Protect Kubernetes Webapps with Azure Active Directory(AAD) Authentication by Using oauth2_proxy

Protect Kubernetes Webapps with Azure Active Directory(AAD) Authentication by Using oauth2_proxy

Adding authentication to webapps sometimes is a challenging task, requires knowledge and coding for user registration, login and authentication. Specially if you are a kubernetes cluster admin, you need to take extremely care of publishing your website/web service to internet since any malicious users can access the frontend and potentially gain backend access, this article will present a simple and easy approach for kubernetes admin to protect internet facing webapps without any extra developments by using oauth2_proxy.

oauth2_proxy is

A reverse proxy and static file server that provides authentication using Providers (Google, GitHub, and others) to validate accounts by email, domain or group.

Although Microsoft Azure Active Directory(AAD) is used here for authentication, it also applies to other authentication providers like google, github, facebook and linkedin, just requires a small piece of configuration change.

To achieve AAD authentication goal, it requires an AAD directory as well as below applications in kubernetes

We will presume a kubernetes cluster is setup already, as well as ingress-nginx and cert-manager. For ingress-nginx and cert-manager setup, please refer to How do I host this website in Azure K8S cluster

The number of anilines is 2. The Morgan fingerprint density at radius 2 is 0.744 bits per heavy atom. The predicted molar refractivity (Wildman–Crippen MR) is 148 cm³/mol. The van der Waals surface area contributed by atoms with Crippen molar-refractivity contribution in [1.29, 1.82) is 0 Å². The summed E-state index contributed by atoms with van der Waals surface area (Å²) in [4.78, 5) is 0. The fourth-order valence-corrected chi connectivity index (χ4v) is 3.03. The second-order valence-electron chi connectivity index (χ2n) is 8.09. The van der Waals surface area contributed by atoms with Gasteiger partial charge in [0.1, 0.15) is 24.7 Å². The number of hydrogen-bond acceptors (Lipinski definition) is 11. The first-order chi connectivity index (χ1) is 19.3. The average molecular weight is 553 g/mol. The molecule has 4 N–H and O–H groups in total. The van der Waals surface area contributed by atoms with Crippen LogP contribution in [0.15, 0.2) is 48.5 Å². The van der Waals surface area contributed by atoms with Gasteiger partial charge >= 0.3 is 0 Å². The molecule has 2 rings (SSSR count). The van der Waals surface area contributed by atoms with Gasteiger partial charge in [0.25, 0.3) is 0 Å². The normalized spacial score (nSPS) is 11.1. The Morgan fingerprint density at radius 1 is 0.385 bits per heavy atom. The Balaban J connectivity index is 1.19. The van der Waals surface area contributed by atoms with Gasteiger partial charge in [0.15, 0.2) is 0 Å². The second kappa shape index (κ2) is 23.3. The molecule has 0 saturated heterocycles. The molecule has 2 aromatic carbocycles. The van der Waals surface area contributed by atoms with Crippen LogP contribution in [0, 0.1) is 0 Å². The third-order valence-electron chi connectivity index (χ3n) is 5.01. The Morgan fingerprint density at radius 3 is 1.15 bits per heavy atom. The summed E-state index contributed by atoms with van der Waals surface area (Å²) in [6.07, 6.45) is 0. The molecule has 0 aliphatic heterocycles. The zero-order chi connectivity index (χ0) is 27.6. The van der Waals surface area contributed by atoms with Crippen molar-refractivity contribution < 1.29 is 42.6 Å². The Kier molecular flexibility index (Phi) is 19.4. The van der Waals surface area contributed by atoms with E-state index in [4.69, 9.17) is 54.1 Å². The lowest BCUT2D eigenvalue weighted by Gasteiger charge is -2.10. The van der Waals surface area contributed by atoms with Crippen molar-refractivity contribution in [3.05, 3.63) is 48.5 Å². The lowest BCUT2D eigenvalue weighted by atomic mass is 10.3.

Here is the step by step guide

1 Register an application in AAD

  1. Sign in to your Azure portal.
  2. Click "Azure Active Directory" from the left navigation area.
  3. From right panel displayed, click on "App registrations" and click "New application registration"
  4. Fill required information, specially for Sign-on URL, the URL must be https://your_website_fqdn/oauth2/callback, otherwise it won't work, this is because during authentication oauth2_proxy will send this callback information to AAD and AAD will verify if the sign-on URL matches it. Click "Create" to create the application.
    Add-App
  5. Find the newly created AAD application, click it and click "Settings"->"Keys", create a new key and record its value.
  6. Record Application ID and Directory ID, Application ID can be found from AAD application view blade, and Directory ID can be found from Azure Active Directory->Property page.

2 Deploy oauth2_proxy to kubernetes

To use oauth2_proxy in kubernetes, we need to deploy it to kubernetes cluster. Create a yaml file called oauth2_proxy.yaml, copy/paste below content into oauth2_proxy.yaml, replace <value> with those values from step 1.

# oauth2_proxy.yaml
apiVersion: extensions/v1beta1
kind: Deployment
metadata:
  name: oauth2-proxy
  namespace: <REPLACE_WITH_YOUR_NAMESPACE>
spec:
  replicas: 1
  selector:
    matchLabels:
      app: oauth2-proxy
  template:
    metadata:
      labels:
        app: oauth2-proxy
    spec:
      containers:
      - env:
          - name: OAUTH2_PROXY_PROVIDER
            value: azure
          - name: OAUTH2_PROXY_AZURE_TENANT
            value: <REPLACE_WITH_DIRECTORY_ID>
          - name: OAUTH2_PROXY_CLIENT_ID
            value: <REPLACE_WITH_APPLICATION_ID>
          - name: OAUTH2_PROXY_CLIENT_SECRET
            value: <REPLACE_WITH_SECRET_KEY>
          - name: OAUTH2_PROXY_COOKIE_SECRET
            value: <REPLACE_WITH_VALUE_OF python -c 'import os,base64; print base64.b64encode(os.urandom(16))'>
          - name: OAUTH2_PROXY_HTTP_ADDRESS
            value: "0.0.0.0:4180"
          - name: OAUTH2_PROXY_UPSTREAM